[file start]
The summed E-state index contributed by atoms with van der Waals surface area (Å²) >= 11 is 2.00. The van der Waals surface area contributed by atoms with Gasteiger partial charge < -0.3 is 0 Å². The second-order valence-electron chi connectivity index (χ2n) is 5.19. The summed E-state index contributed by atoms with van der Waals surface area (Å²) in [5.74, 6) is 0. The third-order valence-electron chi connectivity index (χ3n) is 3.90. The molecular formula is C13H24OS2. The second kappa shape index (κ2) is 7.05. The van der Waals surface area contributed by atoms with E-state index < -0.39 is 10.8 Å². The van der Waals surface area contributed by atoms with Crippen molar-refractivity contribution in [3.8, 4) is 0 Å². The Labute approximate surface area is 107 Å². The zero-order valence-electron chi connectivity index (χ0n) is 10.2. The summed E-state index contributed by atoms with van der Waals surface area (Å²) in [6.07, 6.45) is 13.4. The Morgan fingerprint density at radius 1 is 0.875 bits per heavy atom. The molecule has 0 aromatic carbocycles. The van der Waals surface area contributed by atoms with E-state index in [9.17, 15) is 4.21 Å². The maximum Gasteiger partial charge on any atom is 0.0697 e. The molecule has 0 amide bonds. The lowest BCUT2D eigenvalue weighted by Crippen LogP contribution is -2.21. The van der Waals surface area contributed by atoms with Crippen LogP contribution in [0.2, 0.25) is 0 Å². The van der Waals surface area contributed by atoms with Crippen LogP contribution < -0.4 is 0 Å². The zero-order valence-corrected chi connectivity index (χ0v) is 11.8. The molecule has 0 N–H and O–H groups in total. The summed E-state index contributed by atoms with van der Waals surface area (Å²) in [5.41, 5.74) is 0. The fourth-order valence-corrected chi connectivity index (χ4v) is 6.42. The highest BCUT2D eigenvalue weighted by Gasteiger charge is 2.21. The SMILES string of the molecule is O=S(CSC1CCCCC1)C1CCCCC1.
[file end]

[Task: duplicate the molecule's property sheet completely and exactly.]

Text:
The summed E-state index contributed by atoms with van der Waals surface area (Å²) >= 11 is 2.00. The van der Waals surface area contributed by atoms with Gasteiger partial charge < -0.3 is 0 Å². The second-order valence-electron chi connectivity index (χ2n) is 5.19. The summed E-state index contributed by atoms with van der Waals surface area (Å²) in [5.74, 6) is 0. The third-order valence-electron chi connectivity index (χ3n) is 3.90. The molecular formula is C13H24OS2. The second kappa shape index (κ2) is 7.05. The van der Waals surface area contributed by atoms with E-state index < -0.39 is 10.8 Å². The van der Waals surface area contributed by atoms with Crippen molar-refractivity contribution in [3.8, 4) is 0 Å². The Labute approximate surface area is 107 Å². The zero-order valence-electron chi connectivity index (χ0n) is 10.2. The summed E-state index contributed by atoms with van der Waals surface area (Å²) in [6.07, 6.45) is 13.4. The Morgan fingerprint density at radius 1 is 0.875 bits per heavy atom. The molecule has 0 aromatic carbocycles. The van der Waals surface area contributed by atoms with E-state index in [9.17, 15) is 4.21 Å². The maximum Gasteiger partial charge on any atom is 0.0697 e. The molecule has 0 amide bonds. The lowest BCUT2D eigenvalue weighted by Crippen LogP contribution is -2.21. The van der Waals surface area contributed by atoms with Crippen LogP contribution in [0.2, 0.25) is 0 Å². The van der Waals surface area contributed by atoms with Crippen LogP contribution < -0.4 is 0 Å². The zero-order valence-corrected chi connectivity index (χ0v) is 11.8. The molecule has 0 N–H and O–H groups in total. The summed E-state index contributed by atoms with van der Waals surface area (Å²) in [5.41, 5.74) is 0. The fourth-order valence-corrected chi connectivity index (χ4v) is 6.42. The highest BCUT2D eigenvalue weighted by Gasteiger charge is 2.21. The SMILES string of the molecule is O=S(CSC1CCCCC1)C1CCCCC1.